What John Locke can teach you about new smoking laws.

Last week, Member for Kiama Gareth Ward took to his personal Facebook profile to report that the NSW government would change the regulations regarding smoking in national parks. Gareth Ward – a member of parliament who believes in the use of social media to communicate with the electorate – noted that from the 1st of January, 2015, smoking in all state and national parks across New South Wales would be prohibited.

This new wave of legislation in the ongoing pursuit of banning smoking in public places was not received with an overly enthused amount of fanfare. This new development was, to some, a further encroachment on their liberties by the so-called ‘Nanny State.’ Team Australia, to put it bluntly, did not approve.

But what was the root cause of those civil liberties arguments? Personal liberties is a topic that has been written on extensively by the philosophy community for generations. Notwithstanding that fact, one of the treatises on civil liberties that remains as the cornerstone of personal and social obligations with our legislative and judiciary bodies is John Locke’s Second Treatise of Government.

In his Second Treatise of Government Locke sets out the six principles by which legislative provisions are set. These are as follows:

1. Everybody is really, really nice. (§6)
2. Everybody has come together to form a society to assist themselves and each other. (§80-81) The congregation of all these individuals coming together is referred to commonly as the government. (§85-86)
3. This society has been formed on rules that allow each and every citizen to operate with one another to better improve the living conditions for all. (§96)
4. These rules can change if society finds a need to expand or adapt.
5. Everybody – government included is bound to follow these rules. (§136)
6. If you don’t like these rules, or how the government is behaving, you can leave this system of government behind and start a new one. (§103)

These principles seem straightforward enough to the casual observer, however, interesting questions start to be asked once this is applied. The core element of Locke’s position on regulation was that certain offences were related to the burden that a parties activities put on others. (§95)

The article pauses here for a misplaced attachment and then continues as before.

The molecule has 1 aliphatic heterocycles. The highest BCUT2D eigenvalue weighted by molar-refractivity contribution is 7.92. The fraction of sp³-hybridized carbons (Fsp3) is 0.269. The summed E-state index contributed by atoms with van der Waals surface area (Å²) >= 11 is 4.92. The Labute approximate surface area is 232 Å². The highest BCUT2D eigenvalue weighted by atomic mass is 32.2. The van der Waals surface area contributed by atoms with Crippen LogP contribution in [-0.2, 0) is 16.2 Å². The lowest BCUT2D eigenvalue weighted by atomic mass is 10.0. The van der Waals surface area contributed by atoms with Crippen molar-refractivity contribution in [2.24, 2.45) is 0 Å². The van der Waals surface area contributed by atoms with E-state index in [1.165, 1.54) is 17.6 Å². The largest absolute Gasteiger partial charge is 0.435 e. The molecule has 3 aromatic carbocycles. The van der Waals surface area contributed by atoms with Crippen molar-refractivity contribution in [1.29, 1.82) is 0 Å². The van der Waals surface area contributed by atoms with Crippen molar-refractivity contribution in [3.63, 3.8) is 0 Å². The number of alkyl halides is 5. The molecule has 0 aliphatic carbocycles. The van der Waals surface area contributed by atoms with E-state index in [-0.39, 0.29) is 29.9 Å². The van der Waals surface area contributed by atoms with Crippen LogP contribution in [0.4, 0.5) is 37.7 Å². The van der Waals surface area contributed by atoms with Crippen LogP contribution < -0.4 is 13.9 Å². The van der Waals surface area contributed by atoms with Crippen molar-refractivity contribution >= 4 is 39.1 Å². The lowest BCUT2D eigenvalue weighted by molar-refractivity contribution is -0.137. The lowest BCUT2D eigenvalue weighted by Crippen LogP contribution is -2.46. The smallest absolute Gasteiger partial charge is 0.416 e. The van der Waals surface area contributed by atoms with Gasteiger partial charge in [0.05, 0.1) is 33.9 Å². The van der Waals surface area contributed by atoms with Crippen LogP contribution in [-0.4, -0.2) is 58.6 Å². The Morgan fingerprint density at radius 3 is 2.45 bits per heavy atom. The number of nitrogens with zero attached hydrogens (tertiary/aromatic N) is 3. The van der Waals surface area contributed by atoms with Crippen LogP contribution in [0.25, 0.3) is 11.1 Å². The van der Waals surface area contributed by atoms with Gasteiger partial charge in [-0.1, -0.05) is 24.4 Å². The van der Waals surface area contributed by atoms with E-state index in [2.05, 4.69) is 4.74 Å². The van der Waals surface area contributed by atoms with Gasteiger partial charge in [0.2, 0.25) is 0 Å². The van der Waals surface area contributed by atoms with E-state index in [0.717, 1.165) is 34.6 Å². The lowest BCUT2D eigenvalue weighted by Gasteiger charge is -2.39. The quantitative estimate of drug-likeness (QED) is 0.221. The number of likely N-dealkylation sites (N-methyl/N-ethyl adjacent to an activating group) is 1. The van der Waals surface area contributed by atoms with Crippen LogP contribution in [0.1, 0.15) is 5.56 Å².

For example, we restrict a person’s liberties on the road by restricting speed limit. This is done because driving at a negligent or reckless speed can place a burden on other drivers, by way of injury through unnecessary accidents.

Taking that analogous situation to smoking in public places the same issue arises. Persons are free to smoke. However, there are restrictions on where and under what circumstances you can smoke as this behaviour may place a burden on others – primarily, in the area of passive smoking in an enclosed environment such as an office or a pub.

In a national park, however, the burden to others increases significantly. Not only is there a strong likelihood that smoking will lead to the pollution of the natural environment through discarded cigarette butts, but there is also a strong possibility that it poses a fire hazard as cigarettes are an incendiary.

Once someone considers the burden placed on the general public on why you can’t smoke in the middle of nowhere, the reasons become painfully clear.

Thomas Green

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